https://doi.org/10.7554/eLife.16550.021
Laser ablation and regeneration of the membrane invagination.

(A, B) Effect of UV laser ablation on membrane invagination in a cell expressing PH-GFP/EB3-mCherry. (A) Image shows frames from Video 12, with the elapsed time indicated. In the 2'' frame, the white 'X' indicates the point of laser ablation. The membrane recoiled rapidly after ablation. Bar: 10 µm. (B) Graph showing measurements of invagination length following laser ablation. The black line, indicated with purple arrow head, shows the time of ablation. A colour code was used to highlight the difference of initial length of the membrane invaginations when the laser ablation was conducted: orange, >4 µm; green, 4 µm to 3 µm; blue, <3 µm. n = 31 invaginations. (C) The correlation between the initial length and average (left) or maximum (right) speed. Coloured dots correspond to the lines in B. The correlation coefficient (r) is 0.52 or 0.44 for the average speed or the maximum speed, respectively (Pearson correlation). (D) The plasma membrane re-invaginated after UV laser ablation. We observed this regeneration event at least five independent experiments. The white 'X' indicates the point of laser ablation. Time elapsed from the start of recording is shown in orange. Frames for 0'-14' correspond to single confocal planes while those for 5'10'–9'30' are max intensity projections. Bars: 10 µm. Anterior: left.

https://doi.org/10.7554/eLife.16550.024
Depletion of Dsh resulted in the radial formation of multiple membrane invaginations and randomized the cell division axis in the 11th cell cycle epidermal cells.

(A) The directional invaginations labeled by PH-GFP in the control MO-injected cells. The bar represents 10 µm (left). Rose diagrams showing the angle of the invagination relative to the embryonic A–P axis, n = 166 invaginations from three embryos (middle), and the angle of cell division relative to the embryonic A–P axis, n = 108 cells from three embryos (right). The results are almost same as the normal embryos in Figure 1 and Figure 2. (B) The omini-directional invaginations labeled by PH-GFP in the Dsh MO-injected cells. The bar represents 10 µm (left). Rose diagrams showing the angle of the invagination relative to the embryonic A-P axis, n = 182 invaginations from three embryos (middle), and the angle of cell division relative to the embryonic A-P axis, n = 109 cells from three embryos (right). In the embryos with radially formed invaginations, the orientation of cell division is randomized. (C) Co-injection of Dsh MO and Dsh mRNA restores directional invaginations. The bar represents 10 µm (left). Rose diagrams showing the angle of the invagination relative to the embryonic A-P axis, n = 213 invaginations from three embryos (middle), and the angle of cell division relative to the embryonic A–P axis, n = 137 cells from three embryos (right). The results are reminiscent of normal and the control MO-injected embryos.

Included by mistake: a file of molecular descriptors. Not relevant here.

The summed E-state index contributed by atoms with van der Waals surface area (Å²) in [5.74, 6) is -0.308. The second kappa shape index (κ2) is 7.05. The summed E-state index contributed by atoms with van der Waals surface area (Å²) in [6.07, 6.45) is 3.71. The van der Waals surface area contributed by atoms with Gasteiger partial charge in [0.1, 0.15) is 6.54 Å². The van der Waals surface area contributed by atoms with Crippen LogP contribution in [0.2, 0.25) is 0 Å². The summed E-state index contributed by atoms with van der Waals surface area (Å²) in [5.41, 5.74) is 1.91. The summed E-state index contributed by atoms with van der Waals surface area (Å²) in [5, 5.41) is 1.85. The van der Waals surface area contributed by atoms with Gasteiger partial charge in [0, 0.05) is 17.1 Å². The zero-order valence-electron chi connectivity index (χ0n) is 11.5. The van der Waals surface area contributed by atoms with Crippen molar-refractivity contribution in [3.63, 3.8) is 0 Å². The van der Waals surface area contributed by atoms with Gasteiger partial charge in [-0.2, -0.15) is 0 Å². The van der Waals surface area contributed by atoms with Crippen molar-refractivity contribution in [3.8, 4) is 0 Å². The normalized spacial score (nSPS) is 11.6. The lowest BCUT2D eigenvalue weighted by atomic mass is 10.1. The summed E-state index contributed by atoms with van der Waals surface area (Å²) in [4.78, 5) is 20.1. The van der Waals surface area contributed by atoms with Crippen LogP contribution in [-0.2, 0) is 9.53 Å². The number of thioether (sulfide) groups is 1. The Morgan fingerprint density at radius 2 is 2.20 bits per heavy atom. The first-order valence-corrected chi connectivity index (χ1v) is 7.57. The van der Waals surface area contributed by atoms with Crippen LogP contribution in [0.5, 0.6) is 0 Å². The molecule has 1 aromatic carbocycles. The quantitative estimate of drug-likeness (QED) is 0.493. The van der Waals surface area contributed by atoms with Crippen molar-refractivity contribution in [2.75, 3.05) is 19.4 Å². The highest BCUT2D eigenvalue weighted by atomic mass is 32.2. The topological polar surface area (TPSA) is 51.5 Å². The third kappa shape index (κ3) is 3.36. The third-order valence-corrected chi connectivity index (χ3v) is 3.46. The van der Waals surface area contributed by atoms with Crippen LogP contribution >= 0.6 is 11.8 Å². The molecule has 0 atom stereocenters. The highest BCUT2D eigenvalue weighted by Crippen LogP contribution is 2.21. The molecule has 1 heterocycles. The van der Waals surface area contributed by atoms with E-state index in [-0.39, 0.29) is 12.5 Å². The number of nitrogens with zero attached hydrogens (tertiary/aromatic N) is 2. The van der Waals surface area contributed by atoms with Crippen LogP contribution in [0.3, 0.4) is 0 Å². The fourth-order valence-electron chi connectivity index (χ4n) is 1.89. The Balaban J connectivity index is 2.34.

https://doi.org/10.7554/eLife.16550.025
The centrosome dynamics is highly correlated with the directionality of the membrane invagination.

(A) Centrosome dynamics with the directional (upper) or the omni-directional (lower; frames from Video 14) membrane invaginations in embryos injected with MOs and expressing PH-GFP/EB3-mCherry. Blue arrows indicate the invaginations. Elapsed time is indicated in each panel. Anterior is left. Bars: 10 µm. (B) Bee-swarm plots showing the nuclear position relative to the centre of the cell along the embryonic A–P axis with the directional (upper; control MO, n = 114 cells from three embryos and lower; Dsh MO + Dsh mRNA, n = 89 cells from three embryos) and the omini-directional (middle; Dsh MO, n = 113 cells from three embryos) invaginations. Black lines show the average nuclear position relative to the centre of the cell (blue dotted line); the average position was 0.53, −0.03 and 0.6 µm toward the posterior side in the embryos injected with control MO, Dsh MO and Dsh MO + Dsh mRNA, respectively. p-values were obtained using the Welch's t-test. (C) Centrosome position relative to the centre of the cell along the embryonic A–P axis just before duplication with the directional (upper; control MO, n = 110 cells from three embryos and lower; Dsh MO + Dsh mRNA, n = 146 cells from three embryos) and the omini-directional (middle; Dsh MO, n = 115 cells from three embryos) invaginations. Black lines show the average centrosome position relative to the centre of the cell (blue dotted line); the average centrosome position was 1.54, 0.18 and 1.46 µm toward the posterior side in the embryos injected with control MO, Dsh MO and Dsh MO + Dsh mRNA, respectively. p-values were obtained using the Welch's t-test. (D) Histograms showing migration distance of anterior and posterior centrosomes over the period from centrosome duplication to the end of migration in epidermal cells with the directional (upper; control MO, n = 110 cells from three embryos and lower; Dsh MO + Dsh mRNA, n = 146 cells from three embryos) and the omini-directional (middle; Dsh MO, n = 115 cells from three embryos) invaginations. Blue and orange columns show the migration of the anterior and posterior centrosomes, respectively. The data are presented as the mean ± SD. p-values were obtained using the Welch's t-test. (E) Cilium positioning in epidermal cells with the directional (upper) or the omini-directional (lower) membrane invaginations in embryos expressing Arl13b-GFP. (F) Bee-swarm plots showing cilium position relative to the centre of the cell along the embryonic A-P axis in epidermal cells with the directional (upper; control MO, n = 127 cells from three embryos and lower; Dsh MO + Dsh mRNA, n = 99 cells from three embryos) and the omini-directional (middle; Dsh MO, n = 118 cells from three embryos) invaginations. Black lines show the average cilium position relative to the centre of the cell (blue dotted line); the average cilium positions were 1.82, 0.00 and 1.42 µm toward the posterior side in embryos injected with control MO, Dsh MO and Dsh MO + Dsh mRNA, respectively. p-values were obtained using the Welch's t-test.

https://doi.org/10.7554/eLife.16550.026
A proposed model for mitotic spindle orientation driven by membrane invaginations.